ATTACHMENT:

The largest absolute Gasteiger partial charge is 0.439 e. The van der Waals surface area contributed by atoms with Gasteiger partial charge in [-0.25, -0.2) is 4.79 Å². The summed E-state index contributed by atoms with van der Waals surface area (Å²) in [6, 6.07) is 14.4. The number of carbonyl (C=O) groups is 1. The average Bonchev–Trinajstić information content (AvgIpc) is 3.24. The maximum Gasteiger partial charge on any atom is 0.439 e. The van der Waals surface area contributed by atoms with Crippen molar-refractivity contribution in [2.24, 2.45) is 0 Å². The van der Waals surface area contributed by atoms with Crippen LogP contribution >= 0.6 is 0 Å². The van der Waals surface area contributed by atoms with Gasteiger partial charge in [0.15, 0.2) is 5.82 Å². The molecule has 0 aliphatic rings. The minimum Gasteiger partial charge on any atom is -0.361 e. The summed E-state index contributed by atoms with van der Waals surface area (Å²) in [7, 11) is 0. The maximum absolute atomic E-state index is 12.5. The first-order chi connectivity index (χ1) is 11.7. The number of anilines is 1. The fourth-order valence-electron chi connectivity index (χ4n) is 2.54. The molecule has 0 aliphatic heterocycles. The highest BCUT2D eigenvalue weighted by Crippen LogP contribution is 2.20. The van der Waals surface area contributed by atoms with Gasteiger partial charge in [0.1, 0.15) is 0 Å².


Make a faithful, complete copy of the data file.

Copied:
The largest absolute Gasteiger partial charge is 0.439 e. The van der Waals surface area contributed by atoms with Gasteiger partial charge in [-0.25, -0.2) is 4.79 Å². The summed E-state index contributed by atoms with van der Waals surface area (Å²) in [6, 6.07) is 14.4. The number of carbonyl (C=O) groups is 1. The average Bonchev–Trinajstić information content (AvgIpc) is 3.24. The maximum Gasteiger partial charge on any atom is 0.439 e. The van der Waals surface area contributed by atoms with Crippen molar-refractivity contribution in [2.24, 2.45) is 0 Å². The van der Waals surface area contributed by atoms with Crippen LogP contribution >= 0.6 is 0 Å². The van der Waals surface area contributed by atoms with Gasteiger partial charge in [0.15, 0.2) is 5.82 Å². The molecule has 0 aliphatic rings. The minimum Gasteiger partial charge on any atom is -0.361 e. The summed E-state index contributed by atoms with van der Waals surface area (Å²) in [7, 11) is 0. The maximum absolute atomic E-state index is 12.5. The first-order chi connectivity index (χ1) is 11.7. The number of anilines is 1. The fourth-order valence-electron chi connectivity index (χ4n) is 2.54. The molecule has 0 aliphatic heterocycles. The highest BCUT2D eigenvalue weighted by Crippen LogP contribution is 2.20. The van der Waals surface area contributed by atoms with Gasteiger partial charge in [0.1, 0.15) is 0 Å².